Managers From Hell: a corporate tale

What’s the deal with managers? Why are so many managers beyond fucking awful at leading and inspiring and supporting their teams? And what happens to an organization — and a team — when Godzilla is allowed to take the reins?

A bad manager takes a good staff and destroys it, causing the best employees to head for the hills and the rest of them to lose all motivation.

That’s the bottom line.

Want to destroy — and we mean destroy — your business? Your brand? Then be sure to tolerate poor management. Build a culture of fear (more like terror, as we’ve observed it) and set yourself on the path to, first, mediocrity and then obsolescence.

Managers should be appointed on the basis of skill rather than as some sort of natural career path (“You’ve sold 50,000 widgets this year so now you’re in charge of the whole sales team!”). And managers should be appointed on a full-time basis. You can’t manage people while continuing to head up product development efforts or servicing a roster of clients.

Management is a job, not a title and an as-and-when-you-have-the-time hobby.

Being a manager takes skill. And determination. Managers need to be able to clearly articulate the company mission. They need to live it. No point in talking about how the brand is all about respect and then failing to show much of it — or any — to your colleagues and staff.

Hey, guess what? If you tend towards sociopathy in the bullying department, you have no right being a manager. You will suck.

Managers need to be team-focused. Their job is to manage — motivate, steer, guide, support — the team as a whole. Not just the favorites.

If a manager is only concerned with his or her own career or retirement or pension, well, that person is going to suck as a manager. And the team is going to underperform. The good people will leave. The rest will sit and snipe and bitch and maybe even cry.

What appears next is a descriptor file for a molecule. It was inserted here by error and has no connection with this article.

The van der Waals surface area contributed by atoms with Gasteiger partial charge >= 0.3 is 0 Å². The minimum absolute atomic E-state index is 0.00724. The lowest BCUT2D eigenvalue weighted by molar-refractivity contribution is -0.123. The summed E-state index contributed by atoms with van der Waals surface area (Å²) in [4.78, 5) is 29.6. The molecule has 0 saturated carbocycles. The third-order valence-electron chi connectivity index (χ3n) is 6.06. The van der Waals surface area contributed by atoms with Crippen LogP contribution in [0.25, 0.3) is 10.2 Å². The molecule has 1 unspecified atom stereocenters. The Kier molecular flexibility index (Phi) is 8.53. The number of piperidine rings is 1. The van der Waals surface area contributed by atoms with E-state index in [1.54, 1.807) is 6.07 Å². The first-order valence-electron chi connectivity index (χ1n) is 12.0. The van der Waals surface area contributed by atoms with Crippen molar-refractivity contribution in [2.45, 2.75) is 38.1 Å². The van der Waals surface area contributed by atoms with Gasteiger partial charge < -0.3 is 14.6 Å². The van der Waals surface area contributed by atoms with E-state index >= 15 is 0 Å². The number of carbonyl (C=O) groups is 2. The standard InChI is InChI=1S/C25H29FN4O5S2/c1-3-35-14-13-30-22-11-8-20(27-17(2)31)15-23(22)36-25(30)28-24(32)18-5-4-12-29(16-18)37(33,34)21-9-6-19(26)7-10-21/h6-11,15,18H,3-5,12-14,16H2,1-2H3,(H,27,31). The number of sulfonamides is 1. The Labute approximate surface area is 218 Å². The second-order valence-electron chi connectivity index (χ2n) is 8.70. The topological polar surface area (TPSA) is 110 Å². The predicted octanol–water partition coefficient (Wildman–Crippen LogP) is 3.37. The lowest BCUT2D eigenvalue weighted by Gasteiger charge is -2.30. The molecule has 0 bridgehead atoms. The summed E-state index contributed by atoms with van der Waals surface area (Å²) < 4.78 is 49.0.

Finally, managers need to take the heat. When something goes wrong — and it does, dammit! It DOES! — the manager needs to step up and say, Okay, this happened on my watch.

And then he or she needs to say, “I’m here, team. I am here to support you. We’re all going to row in the same direction and get through this. We’re going to be wiser for it. We are going to learn from mistakes, not pay through the nose for them.”

Managers look for solutions, not scapegoats.

What kind of manager are you? How might you be a better champion for your team and therefore for your brand? If you’re a 2 on a scale of 1 to 10 with 10 being Manager of the Friggin’ Universe, how might you improve your rating? And if you’re a 10 already, you Jedi Master of All That You Do, well, how might you Use Your Force and bring it in at a 20?

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Photo by Kevin Dooley via Flickr.


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